Seville has been through a lot. A HELL of a lot. Think Moorish invasions, strict Catholic rule, devastating earthquakes… it’s enough to make lesser cities crumble. But, as the saying goes, what doesn’t kill you makes you stronger. While most Moorish monuments were torn down by the Catholic church, Seville’s were combined with new designs. As for the earthquakes, restorers wasted no time in recreating original buildings, so we can still see the best of Seville’s glory days today.
If you’re more into grizzly conquer stories and quizzing tour guides than lying on a beach, check out the following sites for your ultimate history fix.
Alcázar of Seville
It’s interesting to see how the other half live. Their wealth conjures images of high ceilings, extravagant artwork and intense competitions to see who had the biggest fountain. Whether it’s medieval conquerors or royals in glossy magazines, their residences exude power and make neighbors green with envy. And that’s easier than ever if you live somewhere like the Alcázar.
Built by the Moorish kings of Al-Andalus (the Arabic name for Spain’s Muslim kingdom), it’s the oldest royal palace in Europe still in use today. Apart from the Alhambra in Granada, it’s also the most prominent example of mudéjar architecture in Spain. You’ll wish you were next in line to the throne…
While the upper levels are used for official royal family visits, the ground floor, walls and gardens are all open to the public, letting you get a piece of royal lifestyle. The interior is a mishmash of styles, with Christian monarchs adding their own personal touches to the original design and making it unique among other Moorish monuments.
Alcázar Palace Gardens
Despite its popularity, the Alcázar‘s palace isn’t its main attraction. That title is entirely reserved for the palace gardens. You’ll see for yourself while wandering among the fruit trees, green mazes and exotic flowers, all created to provide palace residents with fresh food and beautiful surroundings. There’s even the odd peacock strutting along the orchards!
Water has a starring role in the form of jets, pools and ponds scattered around the gardens. If don’t have time to see them all, head straight to the Fuente de la Fama. Created by Italian architect Vermondo Resta, this musical fountain uses a mechanism similar to that of a music box and plays tunes on the hour everyday from 10:00 to 19:00. The original mechanism was destroyed during an earthquake, and restorers have done their best to recreate what the music would’ve sounded like when it was first crafted.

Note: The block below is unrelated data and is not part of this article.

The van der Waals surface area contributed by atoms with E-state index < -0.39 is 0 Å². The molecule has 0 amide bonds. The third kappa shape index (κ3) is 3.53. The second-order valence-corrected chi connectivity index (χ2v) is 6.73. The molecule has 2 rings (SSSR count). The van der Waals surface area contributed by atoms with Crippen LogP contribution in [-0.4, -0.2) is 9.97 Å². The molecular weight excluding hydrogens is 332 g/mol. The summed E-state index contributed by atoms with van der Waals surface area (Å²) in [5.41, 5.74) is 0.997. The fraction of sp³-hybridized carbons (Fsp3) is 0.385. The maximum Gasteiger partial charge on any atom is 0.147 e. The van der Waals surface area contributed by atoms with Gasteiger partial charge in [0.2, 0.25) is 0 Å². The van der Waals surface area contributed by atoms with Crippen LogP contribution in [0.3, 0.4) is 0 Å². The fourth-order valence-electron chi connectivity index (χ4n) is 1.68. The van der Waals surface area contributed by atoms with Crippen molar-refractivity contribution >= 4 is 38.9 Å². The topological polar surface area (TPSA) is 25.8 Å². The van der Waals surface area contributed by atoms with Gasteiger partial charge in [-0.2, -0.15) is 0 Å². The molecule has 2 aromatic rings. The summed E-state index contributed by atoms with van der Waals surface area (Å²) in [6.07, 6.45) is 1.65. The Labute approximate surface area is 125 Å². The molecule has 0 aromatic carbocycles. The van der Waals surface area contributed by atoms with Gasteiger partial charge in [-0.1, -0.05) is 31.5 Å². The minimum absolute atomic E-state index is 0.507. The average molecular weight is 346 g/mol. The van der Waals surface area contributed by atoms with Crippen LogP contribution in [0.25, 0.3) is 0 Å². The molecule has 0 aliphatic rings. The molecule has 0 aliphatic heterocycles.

Look up and make sure not to break your neck – this imposing building is the largest Gothic cathedral in the world. The sole purpose of its design was to shock visitors with its sheer size and opulence. It took over a century to complete (1402-1506) and involved hefty costs for the Catholic clergy, but many would agree that the effort paid off.
The interior boasts the longest nave in Spain and the third largest in the world. The central one is 42m high and heavily gilded in a way that is more customary of the Renaissance period. Add the great box-like choir loft and Gothic altarpiece and you’ve got yourself one unforgettable site.
The Giralda is Seville’s official symbol and the city’s tallest building for over 800 years. It’s named after the original weather vane placed on top (girar means “to turn” in Spanish), which was sadly destroyed by another earthquake and ultimately replaced by a small bell and cross. This city just can’t catch a break.
Built all the way back in 1195 as part of the Aljama mosque, the old minaret was used call Muslims to prayer, and its bell toll could be heard for miles. When the cathedral was built over the mosque’s original site, the clergy couldn’t bring themselves to tear it down, so it was instead incorporated into the design as a bell tower.
Along with the Alcázar, cathedral and General Archive of the Indies, it was declared a World Heritage site in 1987. You can climb to the top via a series of ramps, which were placed there so that bell ringers could comfortably climb the minaret on horses or donkeys. Sadly using donkeys isn’t an option today – you’ll have to walk up instead.
Plaza de España
The Plaza de España is a square in Parque de María Luisa, specially designed for the 1929 Ibero-American Exposition. The buildings around it form a perfect semicircle, accessible by fours bridges representing the ancient kingdoms of Spain (Navarra, Aragón, Castilla and Granada). In the centre lies the Vicente Traver fountain, and the walls around the square are decorated with tiled alcoves that represent each of the 52 provinces in Spain (including the cities of Ceuta and Melilla).
Think it looks familiar? The square is regularly used as a film location, most notably in the 1962 Lawrence of Arabia film and as the City of Theed in the Star Wars movie prequels (for those who bothered with Episodes 1-3).
La Torre de Oro
If you were to venture to the New World back in the 1500s, chances are you’d stop in Seville. All trade ran through the city’s Guadalquivir river, and it only makes sense that such an important port would have an equally imposing watchtower. Now housing a naval museum , the Torre de Oro (Golden Tower) is all that remains of the old city walls. Theories regarding the name’s origin vary wildly: some say it was originally covered in golden tiles, while others claim it was used to hide stolen Mayan and Incan gold. Tour guides even encourage to make up your own theories!